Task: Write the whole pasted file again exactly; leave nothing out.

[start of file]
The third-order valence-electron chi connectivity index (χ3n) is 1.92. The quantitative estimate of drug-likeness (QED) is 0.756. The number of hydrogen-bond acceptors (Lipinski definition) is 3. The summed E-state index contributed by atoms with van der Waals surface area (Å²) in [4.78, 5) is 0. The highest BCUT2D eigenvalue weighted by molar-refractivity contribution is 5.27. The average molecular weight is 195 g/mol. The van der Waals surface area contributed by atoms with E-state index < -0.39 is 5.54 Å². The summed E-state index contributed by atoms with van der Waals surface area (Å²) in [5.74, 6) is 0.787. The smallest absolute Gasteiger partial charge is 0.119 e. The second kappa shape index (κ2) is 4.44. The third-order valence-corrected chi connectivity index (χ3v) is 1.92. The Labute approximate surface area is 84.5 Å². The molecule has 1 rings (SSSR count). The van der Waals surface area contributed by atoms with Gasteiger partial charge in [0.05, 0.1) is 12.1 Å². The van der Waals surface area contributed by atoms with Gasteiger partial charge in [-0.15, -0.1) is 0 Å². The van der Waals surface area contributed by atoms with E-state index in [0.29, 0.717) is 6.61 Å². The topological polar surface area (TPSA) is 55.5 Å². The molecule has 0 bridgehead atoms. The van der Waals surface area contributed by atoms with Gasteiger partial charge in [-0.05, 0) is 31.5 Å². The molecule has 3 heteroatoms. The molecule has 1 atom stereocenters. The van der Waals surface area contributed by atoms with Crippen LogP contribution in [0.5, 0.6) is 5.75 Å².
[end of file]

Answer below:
The third-order valence-electron chi connectivity index (χ3n) is 1.92. The quantitative estimate of drug-likeness (QED) is 0.756. The number of hydrogen-bond acceptors (Lipinski definition) is 3. The summed E-state index contributed by atoms with van der Waals surface area (Å²) in [4.78, 5) is 0. The highest BCUT2D eigenvalue weighted by molar-refractivity contribution is 5.27. The average molecular weight is 195 g/mol. The van der Waals surface area contributed by atoms with E-state index < -0.39 is 5.54 Å². The summed E-state index contributed by atoms with van der Waals surface area (Å²) in [5.74, 6) is 0.787. The smallest absolute Gasteiger partial charge is 0.119 e. The second kappa shape index (κ2) is 4.44. The third-order valence-corrected chi connectivity index (χ3v) is 1.92. The Labute approximate surface area is 84.5 Å². The molecule has 1 rings (SSSR count). The van der Waals surface area contributed by atoms with Gasteiger partial charge in [0.05, 0.1) is 12.1 Å². The van der Waals surface area contributed by atoms with Gasteiger partial charge in [-0.15, -0.1) is 0 Å². The van der Waals surface area contributed by atoms with E-state index in [0.29, 0.717) is 6.61 Å². The topological polar surface area (TPSA) is 55.5 Å². The molecule has 0 bridgehead atoms. The van der Waals surface area contributed by atoms with Gasteiger partial charge in [-0.05, 0) is 31.5 Å². The molecule has 3 heteroatoms. The molecule has 1 atom stereocenters. The van der Waals surface area contributed by atoms with Crippen LogP contribution in [0.5, 0.6) is 5.75 Å².